I thought it may be useful to know the most up-to-date information regarding what happens at the end of a tenancy. Particularly in the context of you wanting to gain back possession of a property from a tenant.
This can be a confusing topic for many landlords, especially with recent changes to legislation taking place. It really pays to keep on top of your game and understand how you can take action if you want/need to without breaching the law.
In essence, the process is pretty straightforward, as long as you follow the process as set out below.
A landlord may seek to terminate and gain possession of an Assured Shorthold Tenancy in exactly the same way as for the older Assured Tenancy agreements; namely by serving a Section 8 Notice and proving one or more of the statutory grounds.
However, a much simpler and quicker method may be used by virtue of Section 21 of the Housing Act 1988. All a landlord needs to do is serve on the Shorthold tenant a Section 21 Notice. This notice must:
A. Be in writing; however there is no prescribed form; and
B. Give a minimum of two months' notice to the tenant, which:
i. If a fixed-term Assured Shorthold Tenancy, must be given to the tenant on or before the date the tenancy expires,
ii. If a periodic Assured Shorthold Tenancy, must be expressed to expire on the last day of the two month notice period given
This notice can only be served if the following apply:
- You have protected the tenant's deposit in a Deposit Protection Scheme
- You've given at least 2 months' written notice that you want the property back ('Notice to Quit') and the date they must leave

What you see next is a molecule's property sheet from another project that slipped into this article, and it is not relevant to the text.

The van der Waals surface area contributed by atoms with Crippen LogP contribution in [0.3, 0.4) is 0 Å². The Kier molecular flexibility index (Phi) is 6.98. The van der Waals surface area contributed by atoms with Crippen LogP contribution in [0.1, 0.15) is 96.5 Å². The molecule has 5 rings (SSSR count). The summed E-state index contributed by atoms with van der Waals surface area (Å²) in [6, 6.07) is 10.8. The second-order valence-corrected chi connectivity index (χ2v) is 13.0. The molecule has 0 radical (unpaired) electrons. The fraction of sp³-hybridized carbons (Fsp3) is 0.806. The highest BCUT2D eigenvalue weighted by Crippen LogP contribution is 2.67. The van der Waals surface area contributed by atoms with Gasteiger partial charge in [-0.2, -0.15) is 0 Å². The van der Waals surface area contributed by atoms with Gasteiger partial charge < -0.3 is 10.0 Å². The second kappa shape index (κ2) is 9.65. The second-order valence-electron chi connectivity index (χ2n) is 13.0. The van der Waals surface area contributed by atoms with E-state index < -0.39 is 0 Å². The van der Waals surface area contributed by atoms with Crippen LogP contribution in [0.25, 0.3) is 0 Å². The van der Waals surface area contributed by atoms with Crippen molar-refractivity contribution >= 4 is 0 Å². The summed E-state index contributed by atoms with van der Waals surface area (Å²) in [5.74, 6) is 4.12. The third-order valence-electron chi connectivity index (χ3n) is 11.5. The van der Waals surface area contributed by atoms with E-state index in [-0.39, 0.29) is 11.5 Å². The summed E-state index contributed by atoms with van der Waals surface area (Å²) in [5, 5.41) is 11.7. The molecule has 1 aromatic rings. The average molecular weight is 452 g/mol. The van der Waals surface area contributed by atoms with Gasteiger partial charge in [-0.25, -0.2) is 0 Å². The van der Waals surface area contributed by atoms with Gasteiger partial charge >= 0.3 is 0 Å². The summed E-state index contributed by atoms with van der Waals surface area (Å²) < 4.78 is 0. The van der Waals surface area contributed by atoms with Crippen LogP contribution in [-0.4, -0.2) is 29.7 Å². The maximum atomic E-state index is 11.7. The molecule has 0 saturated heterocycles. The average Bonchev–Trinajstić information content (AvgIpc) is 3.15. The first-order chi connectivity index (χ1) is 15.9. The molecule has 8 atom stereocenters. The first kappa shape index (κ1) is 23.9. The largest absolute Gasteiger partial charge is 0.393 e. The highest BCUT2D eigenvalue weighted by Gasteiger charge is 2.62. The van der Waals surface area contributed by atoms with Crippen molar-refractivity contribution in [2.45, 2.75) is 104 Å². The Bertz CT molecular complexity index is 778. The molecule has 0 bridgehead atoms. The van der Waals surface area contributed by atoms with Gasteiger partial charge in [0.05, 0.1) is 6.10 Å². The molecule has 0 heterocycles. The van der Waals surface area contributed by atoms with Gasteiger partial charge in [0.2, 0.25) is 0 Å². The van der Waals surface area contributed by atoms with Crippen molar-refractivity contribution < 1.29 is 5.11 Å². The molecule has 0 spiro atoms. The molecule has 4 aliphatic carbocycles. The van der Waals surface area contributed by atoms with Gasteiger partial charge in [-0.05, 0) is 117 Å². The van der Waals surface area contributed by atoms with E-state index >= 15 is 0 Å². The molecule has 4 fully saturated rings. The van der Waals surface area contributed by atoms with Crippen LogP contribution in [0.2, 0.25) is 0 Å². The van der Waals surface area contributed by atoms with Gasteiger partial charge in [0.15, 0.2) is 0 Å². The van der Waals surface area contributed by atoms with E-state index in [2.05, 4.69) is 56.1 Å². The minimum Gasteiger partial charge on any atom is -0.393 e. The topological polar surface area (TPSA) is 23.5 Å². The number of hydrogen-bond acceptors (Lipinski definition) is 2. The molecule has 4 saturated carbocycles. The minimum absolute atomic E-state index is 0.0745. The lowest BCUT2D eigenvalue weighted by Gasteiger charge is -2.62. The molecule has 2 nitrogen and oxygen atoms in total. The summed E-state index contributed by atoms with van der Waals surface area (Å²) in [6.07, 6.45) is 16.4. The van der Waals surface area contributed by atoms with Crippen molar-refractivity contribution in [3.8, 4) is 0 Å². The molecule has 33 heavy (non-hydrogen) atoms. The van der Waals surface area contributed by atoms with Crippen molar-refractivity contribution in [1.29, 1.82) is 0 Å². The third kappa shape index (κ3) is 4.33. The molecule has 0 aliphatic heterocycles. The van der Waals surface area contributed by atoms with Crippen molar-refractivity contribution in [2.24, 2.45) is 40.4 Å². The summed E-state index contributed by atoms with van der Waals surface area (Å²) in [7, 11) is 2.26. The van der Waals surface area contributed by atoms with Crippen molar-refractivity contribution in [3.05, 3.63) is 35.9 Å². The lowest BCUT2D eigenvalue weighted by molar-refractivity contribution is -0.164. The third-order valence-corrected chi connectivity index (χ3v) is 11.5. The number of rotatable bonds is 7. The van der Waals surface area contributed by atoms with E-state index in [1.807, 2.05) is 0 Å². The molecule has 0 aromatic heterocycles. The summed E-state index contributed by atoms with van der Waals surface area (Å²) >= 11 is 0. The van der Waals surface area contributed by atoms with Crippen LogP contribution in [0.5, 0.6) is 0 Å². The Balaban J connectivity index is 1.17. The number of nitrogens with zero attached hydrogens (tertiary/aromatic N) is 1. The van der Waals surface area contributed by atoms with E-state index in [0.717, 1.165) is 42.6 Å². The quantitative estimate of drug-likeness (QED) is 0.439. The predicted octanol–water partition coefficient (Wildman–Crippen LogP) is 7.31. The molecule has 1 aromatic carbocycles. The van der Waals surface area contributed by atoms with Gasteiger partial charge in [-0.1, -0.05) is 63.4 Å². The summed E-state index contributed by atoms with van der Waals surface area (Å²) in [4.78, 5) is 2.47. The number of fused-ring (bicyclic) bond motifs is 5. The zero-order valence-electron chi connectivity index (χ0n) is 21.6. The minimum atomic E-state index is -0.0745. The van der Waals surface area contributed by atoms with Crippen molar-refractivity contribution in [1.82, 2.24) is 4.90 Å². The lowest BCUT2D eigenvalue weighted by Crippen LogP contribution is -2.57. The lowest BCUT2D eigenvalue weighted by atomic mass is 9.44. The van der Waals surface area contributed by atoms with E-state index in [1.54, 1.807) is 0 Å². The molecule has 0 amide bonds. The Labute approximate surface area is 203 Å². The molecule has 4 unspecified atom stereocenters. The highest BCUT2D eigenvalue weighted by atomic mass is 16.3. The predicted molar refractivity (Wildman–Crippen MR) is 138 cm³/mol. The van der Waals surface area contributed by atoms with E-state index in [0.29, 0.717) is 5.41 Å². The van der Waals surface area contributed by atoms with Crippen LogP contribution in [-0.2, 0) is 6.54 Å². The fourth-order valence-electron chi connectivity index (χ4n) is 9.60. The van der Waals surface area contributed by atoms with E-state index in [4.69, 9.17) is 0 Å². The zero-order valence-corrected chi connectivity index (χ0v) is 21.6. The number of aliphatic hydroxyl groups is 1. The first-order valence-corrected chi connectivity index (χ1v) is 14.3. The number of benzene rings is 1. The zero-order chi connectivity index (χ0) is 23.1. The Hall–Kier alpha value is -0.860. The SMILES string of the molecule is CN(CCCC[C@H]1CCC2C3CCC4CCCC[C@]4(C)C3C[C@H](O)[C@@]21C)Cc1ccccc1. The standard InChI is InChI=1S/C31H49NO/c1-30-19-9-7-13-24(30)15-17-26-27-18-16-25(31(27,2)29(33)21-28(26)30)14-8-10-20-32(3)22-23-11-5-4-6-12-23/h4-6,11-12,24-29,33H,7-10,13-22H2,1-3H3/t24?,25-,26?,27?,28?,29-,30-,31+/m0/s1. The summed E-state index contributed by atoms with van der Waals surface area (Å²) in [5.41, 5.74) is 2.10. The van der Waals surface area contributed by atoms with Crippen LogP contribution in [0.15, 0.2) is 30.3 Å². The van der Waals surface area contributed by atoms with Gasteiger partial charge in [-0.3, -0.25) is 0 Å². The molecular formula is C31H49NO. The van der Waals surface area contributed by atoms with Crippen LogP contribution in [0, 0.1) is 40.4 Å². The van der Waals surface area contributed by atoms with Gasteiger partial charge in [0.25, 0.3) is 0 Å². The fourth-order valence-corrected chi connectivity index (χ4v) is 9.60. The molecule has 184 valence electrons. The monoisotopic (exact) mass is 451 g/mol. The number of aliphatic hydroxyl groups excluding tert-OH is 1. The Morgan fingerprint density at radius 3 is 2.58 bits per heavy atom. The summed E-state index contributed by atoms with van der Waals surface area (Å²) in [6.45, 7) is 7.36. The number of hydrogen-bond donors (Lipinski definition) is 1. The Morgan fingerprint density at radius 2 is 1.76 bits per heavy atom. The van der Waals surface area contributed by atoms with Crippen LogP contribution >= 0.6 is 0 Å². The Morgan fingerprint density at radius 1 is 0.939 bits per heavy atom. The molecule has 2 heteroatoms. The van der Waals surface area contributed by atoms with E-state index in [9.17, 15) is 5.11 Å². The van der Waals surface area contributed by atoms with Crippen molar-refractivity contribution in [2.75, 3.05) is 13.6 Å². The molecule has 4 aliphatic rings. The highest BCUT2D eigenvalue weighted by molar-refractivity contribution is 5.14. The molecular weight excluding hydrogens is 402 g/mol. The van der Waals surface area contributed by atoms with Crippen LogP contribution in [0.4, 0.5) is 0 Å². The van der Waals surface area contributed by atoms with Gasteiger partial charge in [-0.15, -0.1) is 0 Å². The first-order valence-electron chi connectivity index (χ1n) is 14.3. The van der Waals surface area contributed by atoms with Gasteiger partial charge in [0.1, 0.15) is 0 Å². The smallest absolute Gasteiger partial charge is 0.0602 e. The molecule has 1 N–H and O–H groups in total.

- The date the tenant must leave is at least 6 months after their original tenancy began
- They have a periodic tenancy, or they have a fixed-term tenancy and you aren't asking them to leave before the end of the fixed term
- They haven't made a complaint to the council about the living conditions in the property that resulted in the council serving a notice to you (for tenancies starting after 30 September 2015)
If a tenancy agreement started after 30 September 2015 you cannot evict a tenant unless you have given them:
- A copy of the leaflet 'How to Rent: the checklist for renting in England'
- An Energy Performance Certificate
You also have to use the form 'Notice seeking possession of a property let on an Assured Shorthold Tenancy (Form 6a)'.
Setting systems in place is the most important aspect in the efficient and effective running of your property business. If you are already using the services of a competent letting agent, then these will already be in place.
However, it is good for you, the landlord, to know and understand your roles and responsibilities as they stand, as it is ultimately you who could be affected if something is not done correctly.
Regardless of whether you self-manage your properties or have a letting agent on your team, you will find the following very useful...
I have put together a really handy checklist so that you can refer to it in the context of each and every property in your portfolio. Use it to double-check you have covered all the angles which are required from you, the landlord, whilst renting out your properties. You can download your copy here
Hope this helps you to keep up-to-date! :-)
Hazel de Kloe
Property Investor | Property Mentor | Speaker | Author
The contents of this article are for educational purposes only and we make no recommendation of any particular property purchase. The price of property can decrease as well as increase and you make any investments in property at your own risk.